By John Holler
Of all the employees of Wright County, Wayne Fingalson has seen as much or more than just about any.
Fingalson, the Wright County Highway Engineer for the last 31 years, was honored at the Aug. 7 meeting of the Wright County Board — his final official day on the job for Wright County. Considering that, when he was first hired as an assistant county engineer in 1975, Gerald Ford was president, a gallon of gas cost 45 cents, Barry Manilow was singing about a girl named Mandy and, worse yet for Fingalson, he had yet to experience “The Hail Mary.”
Fingalson, a lifelong Vikings fan, has a penchant for wearing purple. The year he started with Wright County was the same year Vikings fans would have their hearts broken against the Dallas Cowboys with an incredible (if not legal) play that allowed Dallas to upset the heavily-favored Vikings. Even 37 years later, Fingalson would be known to say, “Pearson pushed off.”
About the only thing Fingalson holds more dear than his family and the Vikings is his commitment to safety. Whether it was being a pilot project for strengthening road beds to insisting on any new construction to include eliminating dangerous curves and blind intersections, Fingalson’s long career as the Roadmaster of Wright County has been marked by his commitment to safety.
He was the son of an engineer and admits that being an engineer himself has been in his blood since childhood. Being able to create a safer road system for county residents and visitors to travel has been more than a passing fancy. It’s been a life ambition.
“Safety has clearly been a passion for me,” Fingalson said. “Thomas Jefferson once said, ‘The care of human life and happiness is the first and only objective of good government.’ The safety programs we did in Wright County were focused on that line of thinking – that the care for human life is our objective. Safety was a passion for me in this job, especially with the county growing as much as it has and more challenges arising along with that increase.”
When Fingalson started with Wright County, Buffalo was the largest city in the county and had a population of 3,000. As he leaves his post as highway engineer, Buffalo has five times the population and 10 municipalities – eight cities and two townships – have a population in excess of 3,000.
“The exciting part of the job has been all the changes,” Fingalson said. “The population increase has been a challenge, but, for me, it’s been the technological advantages that we’ve seen. The computer has impacted just about every aspect of our business. We have technology to tell us the ideal mix ratio for de-icing roads in the winter. We have made technological advancements in road construction and, when someone has a really good idea that works, we have the ability to share information and improve our own performance.”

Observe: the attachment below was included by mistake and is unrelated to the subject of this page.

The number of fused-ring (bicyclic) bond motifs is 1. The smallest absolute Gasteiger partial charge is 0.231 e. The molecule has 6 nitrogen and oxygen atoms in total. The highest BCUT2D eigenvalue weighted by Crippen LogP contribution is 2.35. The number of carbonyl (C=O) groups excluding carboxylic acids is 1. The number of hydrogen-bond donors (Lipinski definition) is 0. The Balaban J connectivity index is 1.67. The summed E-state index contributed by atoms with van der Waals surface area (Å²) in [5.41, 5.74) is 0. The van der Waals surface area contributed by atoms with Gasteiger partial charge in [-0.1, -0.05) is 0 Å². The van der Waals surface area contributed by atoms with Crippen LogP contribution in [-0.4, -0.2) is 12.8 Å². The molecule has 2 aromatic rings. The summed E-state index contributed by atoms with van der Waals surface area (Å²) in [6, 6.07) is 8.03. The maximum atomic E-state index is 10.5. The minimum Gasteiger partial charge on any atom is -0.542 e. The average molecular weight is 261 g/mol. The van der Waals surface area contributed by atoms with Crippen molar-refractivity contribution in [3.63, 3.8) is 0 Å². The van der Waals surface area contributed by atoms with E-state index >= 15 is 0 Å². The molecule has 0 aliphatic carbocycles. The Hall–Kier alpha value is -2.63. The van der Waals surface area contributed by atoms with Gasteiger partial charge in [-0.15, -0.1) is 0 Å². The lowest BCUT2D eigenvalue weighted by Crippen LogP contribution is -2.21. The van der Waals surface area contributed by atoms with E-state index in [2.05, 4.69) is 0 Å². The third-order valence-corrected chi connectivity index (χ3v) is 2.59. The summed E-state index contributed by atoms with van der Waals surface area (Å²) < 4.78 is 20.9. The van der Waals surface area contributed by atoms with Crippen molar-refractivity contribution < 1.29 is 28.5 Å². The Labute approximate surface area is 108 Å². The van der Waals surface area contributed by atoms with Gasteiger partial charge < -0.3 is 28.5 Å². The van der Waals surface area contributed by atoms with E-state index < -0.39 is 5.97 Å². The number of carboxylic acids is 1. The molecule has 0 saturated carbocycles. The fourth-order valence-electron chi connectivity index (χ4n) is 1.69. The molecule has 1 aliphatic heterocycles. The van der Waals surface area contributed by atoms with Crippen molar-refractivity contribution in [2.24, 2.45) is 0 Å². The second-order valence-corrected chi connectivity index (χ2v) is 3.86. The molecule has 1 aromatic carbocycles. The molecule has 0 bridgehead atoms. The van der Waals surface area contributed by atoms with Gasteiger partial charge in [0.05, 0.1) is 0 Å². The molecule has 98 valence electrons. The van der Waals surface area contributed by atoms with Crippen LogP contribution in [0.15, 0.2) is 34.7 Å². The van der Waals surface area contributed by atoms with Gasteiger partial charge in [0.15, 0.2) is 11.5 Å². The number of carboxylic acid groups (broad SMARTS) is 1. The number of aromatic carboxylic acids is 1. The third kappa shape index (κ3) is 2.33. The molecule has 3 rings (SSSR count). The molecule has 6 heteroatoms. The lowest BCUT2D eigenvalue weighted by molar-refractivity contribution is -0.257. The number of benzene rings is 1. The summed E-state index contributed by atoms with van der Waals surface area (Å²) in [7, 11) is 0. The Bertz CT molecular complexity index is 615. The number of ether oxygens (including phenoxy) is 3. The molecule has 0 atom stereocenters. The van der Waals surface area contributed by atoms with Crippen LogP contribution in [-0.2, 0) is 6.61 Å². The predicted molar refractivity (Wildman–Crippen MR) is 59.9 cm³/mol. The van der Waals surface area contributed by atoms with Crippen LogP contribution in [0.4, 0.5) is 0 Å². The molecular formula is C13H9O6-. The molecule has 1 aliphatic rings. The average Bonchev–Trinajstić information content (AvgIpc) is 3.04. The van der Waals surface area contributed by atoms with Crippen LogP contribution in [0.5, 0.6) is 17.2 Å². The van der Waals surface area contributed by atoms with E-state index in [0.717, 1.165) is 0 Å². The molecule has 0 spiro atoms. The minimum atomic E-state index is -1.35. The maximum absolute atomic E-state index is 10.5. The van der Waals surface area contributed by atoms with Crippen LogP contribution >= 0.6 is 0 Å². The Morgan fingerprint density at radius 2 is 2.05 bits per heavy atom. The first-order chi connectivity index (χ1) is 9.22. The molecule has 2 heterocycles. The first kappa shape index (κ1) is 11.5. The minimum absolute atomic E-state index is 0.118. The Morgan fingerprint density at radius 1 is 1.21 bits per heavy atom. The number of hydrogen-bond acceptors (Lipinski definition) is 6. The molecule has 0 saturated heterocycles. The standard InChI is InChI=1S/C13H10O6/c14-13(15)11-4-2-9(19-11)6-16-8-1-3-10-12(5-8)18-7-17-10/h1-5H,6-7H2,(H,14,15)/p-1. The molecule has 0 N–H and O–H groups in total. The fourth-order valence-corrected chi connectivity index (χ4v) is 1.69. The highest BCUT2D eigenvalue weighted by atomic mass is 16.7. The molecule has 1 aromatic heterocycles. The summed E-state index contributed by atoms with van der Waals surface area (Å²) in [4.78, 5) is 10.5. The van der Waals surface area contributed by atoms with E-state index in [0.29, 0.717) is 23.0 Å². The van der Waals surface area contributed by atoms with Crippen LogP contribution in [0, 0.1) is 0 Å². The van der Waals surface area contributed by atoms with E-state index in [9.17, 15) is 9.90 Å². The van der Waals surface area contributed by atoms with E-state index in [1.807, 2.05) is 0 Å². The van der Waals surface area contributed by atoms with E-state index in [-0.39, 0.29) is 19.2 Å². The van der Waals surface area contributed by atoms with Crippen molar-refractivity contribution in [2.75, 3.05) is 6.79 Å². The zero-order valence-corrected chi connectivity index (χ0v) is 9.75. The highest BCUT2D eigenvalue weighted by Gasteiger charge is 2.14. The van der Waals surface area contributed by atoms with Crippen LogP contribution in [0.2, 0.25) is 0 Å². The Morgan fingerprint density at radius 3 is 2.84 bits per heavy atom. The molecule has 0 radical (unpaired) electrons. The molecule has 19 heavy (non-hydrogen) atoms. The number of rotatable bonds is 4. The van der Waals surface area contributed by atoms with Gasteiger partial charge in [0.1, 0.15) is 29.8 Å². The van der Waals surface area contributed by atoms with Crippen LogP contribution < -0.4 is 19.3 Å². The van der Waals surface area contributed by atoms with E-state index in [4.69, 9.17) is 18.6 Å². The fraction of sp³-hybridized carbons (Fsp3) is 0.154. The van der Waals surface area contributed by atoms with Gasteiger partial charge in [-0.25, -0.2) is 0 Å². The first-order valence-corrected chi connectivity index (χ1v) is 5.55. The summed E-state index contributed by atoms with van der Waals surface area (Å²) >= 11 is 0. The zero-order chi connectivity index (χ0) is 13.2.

On his watch, Wright County replaced 50 bridges, resurfaced 870 miles of road and did complete reconstruction of 130 miles of county roads and highways. While he may not be that well known to the people who travel the roads he has maintained over the last three decades, Fingalson’s legacy in Wright County will be indelible. Lives have been saved because of the road improvements he insisted on having. His dad would be proud.
“I feel like I made a positive contribution to the people of Wright County,” Fingalson said. “That was my job and I took my responsibility seriously. I’d like to think that my passion for safety has made life better in Wright County.”
In other items on the Aug. 7 agenda, the board:
AUTHORIZED budget transfers of $325,000 to various departments from the county’s Budget 100. The transfers are done annually to cover the costs associated with step increases, benefits, health insurance contributions and salary adjustments resulting from the county’s job classification study earlier this year.
APPROVED a three-year professional services agreement between the county and SRF Consulting Group, Inc. The consulting firm has represented the county providing administrative and technical assistance for the Hwy. 55 Corridor Coalition. SRF has represented the coalition since 2004 and, after the coalition put the consulting contract out for bids earlier this year, the SRF bid was the one approved.
REVISED the budget committee of the whole schedule, changing court administration budget review to 11 a.m. Wednesday, Aug. 15, and moving court services to 9:15 a.m. the same day.
RECEIVED an update on four county ditches that are in need of repair from the ditch committee. The only action item was to receive quotes for getting rid of floating bogs on County Ditch 24. The estimated cost to remove the bogs was approximately $4,500.
ACCEPTED the 2011 annual report from the highway department.
APPROVED a maintenance agreement with Meeker County for two shared line segments. During the recent updating of the Wright County map it was discovered that the two road segments never had formal maintenance/construction agreements in place. Meeker County has approved the contract, which was patterned after similar agreements the county has with line roads shared by McLeod County.